North Carolina Emergency Planning and Response regulations & environmental compliance analysis

North Carolina Emergency Planning and Response: What you need to know

Governing Law and Regulations

Hazardous waste: 15A North Carolina Administrative Code (NCAC) 13A.0109

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Drinking water: 15A NCAC 18C.0307

Regulatory Agencies

North Carolina Department of Environmental Quality (DEQ)

Department of Crime Control and Public Safety (DCCPS) North Carolina Division of Emergency Management

State Emergency Response Commission (SERC)

Local Emergency Planning Committees (LEPCs)

Local fire and police departments

See national section for basic information and federal regulations.

Comparison: State vs. Federal

Rules. North Carolina has adopted the federal emergency planning and response rules for hazardous waste treatment, storage, and disposal facilities (TSDFs), with some additional notification requirements. The state also follows the federal requirements for:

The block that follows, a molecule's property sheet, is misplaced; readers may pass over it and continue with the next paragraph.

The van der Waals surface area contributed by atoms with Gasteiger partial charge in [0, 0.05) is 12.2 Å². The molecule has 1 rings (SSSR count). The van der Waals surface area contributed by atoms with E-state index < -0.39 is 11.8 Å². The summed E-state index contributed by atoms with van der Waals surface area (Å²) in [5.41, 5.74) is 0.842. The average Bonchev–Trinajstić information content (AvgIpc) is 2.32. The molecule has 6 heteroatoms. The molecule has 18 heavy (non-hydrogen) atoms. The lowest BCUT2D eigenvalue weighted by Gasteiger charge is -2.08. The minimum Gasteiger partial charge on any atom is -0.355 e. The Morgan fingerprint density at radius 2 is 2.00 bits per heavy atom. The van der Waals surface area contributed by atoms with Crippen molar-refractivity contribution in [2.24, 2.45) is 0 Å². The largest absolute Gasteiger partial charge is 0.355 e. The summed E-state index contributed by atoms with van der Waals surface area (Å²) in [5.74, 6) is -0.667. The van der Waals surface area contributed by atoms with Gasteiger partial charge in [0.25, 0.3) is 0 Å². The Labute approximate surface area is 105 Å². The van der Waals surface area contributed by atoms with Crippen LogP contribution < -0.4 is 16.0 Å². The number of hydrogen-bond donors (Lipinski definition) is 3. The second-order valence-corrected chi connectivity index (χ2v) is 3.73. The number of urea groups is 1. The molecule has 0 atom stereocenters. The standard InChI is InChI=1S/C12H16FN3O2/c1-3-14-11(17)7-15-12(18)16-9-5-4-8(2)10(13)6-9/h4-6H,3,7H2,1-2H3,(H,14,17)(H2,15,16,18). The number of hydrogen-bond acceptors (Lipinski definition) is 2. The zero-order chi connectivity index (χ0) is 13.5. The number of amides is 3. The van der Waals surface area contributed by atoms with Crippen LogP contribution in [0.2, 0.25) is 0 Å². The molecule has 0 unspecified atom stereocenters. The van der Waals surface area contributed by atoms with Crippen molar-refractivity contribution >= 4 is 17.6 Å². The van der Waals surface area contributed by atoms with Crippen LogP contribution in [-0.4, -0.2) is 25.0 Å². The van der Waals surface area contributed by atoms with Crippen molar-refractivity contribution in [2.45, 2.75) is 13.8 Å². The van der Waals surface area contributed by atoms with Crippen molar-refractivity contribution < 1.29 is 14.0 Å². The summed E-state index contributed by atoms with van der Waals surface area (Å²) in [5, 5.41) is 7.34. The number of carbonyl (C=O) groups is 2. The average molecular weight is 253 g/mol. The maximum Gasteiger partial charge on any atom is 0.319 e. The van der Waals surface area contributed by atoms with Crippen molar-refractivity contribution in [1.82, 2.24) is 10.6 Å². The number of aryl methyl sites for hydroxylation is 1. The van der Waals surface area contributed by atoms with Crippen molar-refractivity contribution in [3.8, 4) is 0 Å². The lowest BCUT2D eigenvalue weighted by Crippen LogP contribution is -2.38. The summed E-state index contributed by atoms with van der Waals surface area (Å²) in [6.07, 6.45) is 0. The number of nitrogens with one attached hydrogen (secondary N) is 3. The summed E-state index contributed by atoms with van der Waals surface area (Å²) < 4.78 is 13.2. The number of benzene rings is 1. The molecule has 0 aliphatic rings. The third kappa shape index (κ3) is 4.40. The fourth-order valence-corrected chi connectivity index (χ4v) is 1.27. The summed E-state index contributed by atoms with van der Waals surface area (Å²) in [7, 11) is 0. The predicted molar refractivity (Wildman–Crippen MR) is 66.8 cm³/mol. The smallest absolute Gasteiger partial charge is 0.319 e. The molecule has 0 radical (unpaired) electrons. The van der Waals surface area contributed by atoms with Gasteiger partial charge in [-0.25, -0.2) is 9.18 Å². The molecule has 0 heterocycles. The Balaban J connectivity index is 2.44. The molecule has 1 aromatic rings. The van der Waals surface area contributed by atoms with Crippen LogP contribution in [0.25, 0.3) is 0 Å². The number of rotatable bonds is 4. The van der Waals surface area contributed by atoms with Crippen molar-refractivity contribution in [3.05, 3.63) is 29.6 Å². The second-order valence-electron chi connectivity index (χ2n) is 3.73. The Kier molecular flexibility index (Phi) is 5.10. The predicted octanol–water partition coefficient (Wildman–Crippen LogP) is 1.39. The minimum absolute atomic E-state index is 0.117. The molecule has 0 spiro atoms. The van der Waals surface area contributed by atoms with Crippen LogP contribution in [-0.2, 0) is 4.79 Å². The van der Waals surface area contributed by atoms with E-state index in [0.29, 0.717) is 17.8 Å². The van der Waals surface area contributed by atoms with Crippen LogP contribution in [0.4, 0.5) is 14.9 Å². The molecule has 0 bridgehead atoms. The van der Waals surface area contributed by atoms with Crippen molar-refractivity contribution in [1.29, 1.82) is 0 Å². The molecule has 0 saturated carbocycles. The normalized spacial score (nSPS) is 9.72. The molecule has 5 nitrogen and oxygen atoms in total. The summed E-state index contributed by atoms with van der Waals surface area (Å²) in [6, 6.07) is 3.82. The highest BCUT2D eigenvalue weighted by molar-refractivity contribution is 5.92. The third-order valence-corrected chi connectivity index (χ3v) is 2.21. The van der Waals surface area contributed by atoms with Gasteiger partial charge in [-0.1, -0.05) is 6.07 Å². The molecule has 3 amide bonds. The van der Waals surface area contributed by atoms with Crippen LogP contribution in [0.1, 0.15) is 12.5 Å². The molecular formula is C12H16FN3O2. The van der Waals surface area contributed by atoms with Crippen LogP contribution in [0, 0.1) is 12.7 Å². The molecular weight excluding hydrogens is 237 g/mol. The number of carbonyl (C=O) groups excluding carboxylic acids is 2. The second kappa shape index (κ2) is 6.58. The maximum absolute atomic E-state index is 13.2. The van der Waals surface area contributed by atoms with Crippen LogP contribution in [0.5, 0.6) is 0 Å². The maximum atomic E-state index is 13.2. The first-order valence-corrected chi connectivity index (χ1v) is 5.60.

—Chemical accident prevention, also known as the Risk Management Program. See the state section RISK MANAGEMENT PROGRAM for more information.

—Emergency planning activities under the Emergency Planning and Community Right-to-Know Act (EPCRA). See the national section EPCRA and the state section COMMUNITY RIGHT-TO-KNOW for more information.

In addition, state public water suppliers must prepare and implement emergency plans.

Administration and enforcement. The North Carolina Department of Environmental Quality (DEQ), along with local fire and police departments, administers and enforces the emergency planning and response rules in North Carolina.

State Requirements


15A NCAC 13A.0109

North Carolina has adopted the federal rules for hazardous waste TSDF preparedness, prevention, contingency plans, and emergency procedures.

Large quantity hazardous waste generators are required to prepare an emergency preparedness plan, and in addition, ...

Read more about Emergency Planning and Response

More on this topic:

Governing Law and Regulations
Regulatory Agencies
Comparison: State vs. Federal
State Requirements
Additional Guidance